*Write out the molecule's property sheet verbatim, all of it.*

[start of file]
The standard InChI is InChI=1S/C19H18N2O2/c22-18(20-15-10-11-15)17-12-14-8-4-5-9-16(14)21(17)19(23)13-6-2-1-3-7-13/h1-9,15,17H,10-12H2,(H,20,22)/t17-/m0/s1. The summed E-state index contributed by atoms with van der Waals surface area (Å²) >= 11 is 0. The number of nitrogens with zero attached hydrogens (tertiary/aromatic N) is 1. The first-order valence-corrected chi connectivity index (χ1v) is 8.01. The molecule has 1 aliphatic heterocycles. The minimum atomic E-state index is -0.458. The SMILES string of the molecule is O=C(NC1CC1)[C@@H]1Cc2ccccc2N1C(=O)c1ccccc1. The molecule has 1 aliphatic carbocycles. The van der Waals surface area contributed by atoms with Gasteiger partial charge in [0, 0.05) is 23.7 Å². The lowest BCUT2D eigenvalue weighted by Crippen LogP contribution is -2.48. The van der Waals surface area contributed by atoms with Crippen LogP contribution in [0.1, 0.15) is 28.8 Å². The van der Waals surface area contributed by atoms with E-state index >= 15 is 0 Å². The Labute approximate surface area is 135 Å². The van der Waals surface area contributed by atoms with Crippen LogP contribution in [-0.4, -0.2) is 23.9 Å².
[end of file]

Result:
The standard InChI is InChI=1S/C19H18N2O2/c22-18(20-15-10-11-15)17-12-14-8-4-5-9-16(14)21(17)19(23)13-6-2-1-3-7-13/h1-9,15,17H,10-12H2,(H,20,22)/t17-/m0/s1. The summed E-state index contributed by atoms with van der Waals surface area (Å²) >= 11 is 0. The number of nitrogens with zero attached hydrogens (tertiary/aromatic N) is 1. The first-order valence-corrected chi connectivity index (χ1v) is 8.01. The molecule has 1 aliphatic heterocycles. The minimum atomic E-state index is -0.458. The SMILES string of the molecule is O=C(NC1CC1)[C@@H]1Cc2ccccc2N1C(=O)c1ccccc1. The molecule has 1 aliphatic carbocycles. The van der Waals surface area contributed by atoms with Gasteiger partial charge in [0, 0.05) is 23.7 Å². The lowest BCUT2D eigenvalue weighted by Crippen LogP contribution is -2.48. The van der Waals surface area contributed by atoms with Crippen LogP contribution in [0.1, 0.15) is 28.8 Å². The van der Waals surface area contributed by atoms with E-state index >= 15 is 0 Å². The Labute approximate surface area is 135 Å². The van der Waals surface area contributed by atoms with Crippen LogP contribution in [-0.4, -0.2) is 23.9 Å².